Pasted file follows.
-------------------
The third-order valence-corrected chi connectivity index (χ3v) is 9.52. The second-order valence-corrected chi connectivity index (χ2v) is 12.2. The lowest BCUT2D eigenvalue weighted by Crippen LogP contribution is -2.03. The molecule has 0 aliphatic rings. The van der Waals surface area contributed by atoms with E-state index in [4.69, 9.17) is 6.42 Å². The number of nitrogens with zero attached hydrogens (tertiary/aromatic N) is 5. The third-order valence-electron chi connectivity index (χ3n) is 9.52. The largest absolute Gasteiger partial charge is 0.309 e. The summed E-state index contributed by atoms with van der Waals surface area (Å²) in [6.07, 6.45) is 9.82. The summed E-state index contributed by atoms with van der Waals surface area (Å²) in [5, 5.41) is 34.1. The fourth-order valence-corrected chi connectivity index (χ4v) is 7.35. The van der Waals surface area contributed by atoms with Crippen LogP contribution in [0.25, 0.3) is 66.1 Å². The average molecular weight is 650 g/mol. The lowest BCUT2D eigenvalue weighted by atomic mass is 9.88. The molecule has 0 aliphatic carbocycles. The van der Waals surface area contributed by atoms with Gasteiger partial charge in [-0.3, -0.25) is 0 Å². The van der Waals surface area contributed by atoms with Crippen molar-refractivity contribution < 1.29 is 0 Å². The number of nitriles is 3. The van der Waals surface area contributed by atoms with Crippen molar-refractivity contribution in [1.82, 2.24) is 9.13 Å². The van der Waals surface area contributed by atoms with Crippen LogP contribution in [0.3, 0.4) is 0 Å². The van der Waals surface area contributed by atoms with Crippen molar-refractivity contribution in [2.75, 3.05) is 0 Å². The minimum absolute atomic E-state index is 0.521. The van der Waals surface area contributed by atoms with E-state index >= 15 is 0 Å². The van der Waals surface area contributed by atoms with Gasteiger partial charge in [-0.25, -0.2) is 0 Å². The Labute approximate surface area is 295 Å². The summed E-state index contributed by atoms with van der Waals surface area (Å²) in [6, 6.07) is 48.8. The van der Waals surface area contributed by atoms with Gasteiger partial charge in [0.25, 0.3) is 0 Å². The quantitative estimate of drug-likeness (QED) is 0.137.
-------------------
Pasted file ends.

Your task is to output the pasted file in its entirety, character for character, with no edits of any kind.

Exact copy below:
The third-order valence-corrected chi connectivity index (χ3v) is 9.52. The second-order valence-corrected chi connectivity index (χ2v) is 12.2. The lowest BCUT2D eigenvalue weighted by Crippen LogP contribution is -2.03. The molecule has 0 aliphatic rings. The van der Waals surface area contributed by atoms with E-state index in [4.69, 9.17) is 6.42 Å². The number of nitrogens with zero attached hydrogens (tertiary/aromatic N) is 5. The third-order valence-electron chi connectivity index (χ3n) is 9.52. The largest absolute Gasteiger partial charge is 0.309 e. The summed E-state index contributed by atoms with van der Waals surface area (Å²) in [6.07, 6.45) is 9.82. The summed E-state index contributed by atoms with van der Waals surface area (Å²) in [5, 5.41) is 34.1. The fourth-order valence-corrected chi connectivity index (χ4v) is 7.35. The van der Waals surface area contributed by atoms with Crippen LogP contribution in [0.25, 0.3) is 66.1 Å². The average molecular weight is 650 g/mol. The lowest BCUT2D eigenvalue weighted by atomic mass is 9.88. The molecule has 0 aliphatic carbocycles. The van der Waals surface area contributed by atoms with Gasteiger partial charge in [-0.3, -0.25) is 0 Å². The van der Waals surface area contributed by atoms with Crippen molar-refractivity contribution < 1.29 is 0 Å². The number of nitriles is 3. The van der Waals surface area contributed by atoms with Crippen molar-refractivity contribution in [1.82, 2.24) is 9.13 Å². The van der Waals surface area contributed by atoms with Crippen LogP contribution in [0.3, 0.4) is 0 Å². The van der Waals surface area contributed by atoms with Crippen molar-refractivity contribution in [2.75, 3.05) is 0 Å². The minimum absolute atomic E-state index is 0.521. The van der Waals surface area contributed by atoms with E-state index >= 15 is 0 Å². The van der Waals surface area contributed by atoms with Gasteiger partial charge in [-0.25, -0.2) is 0 Å². The Labute approximate surface area is 295 Å². The summed E-state index contributed by atoms with van der Waals surface area (Å²) in [6, 6.07) is 48.8. The van der Waals surface area contributed by atoms with Gasteiger partial charge in [0.25, 0.3) is 0 Å². The quantitative estimate of drug-likeness (QED) is 0.137.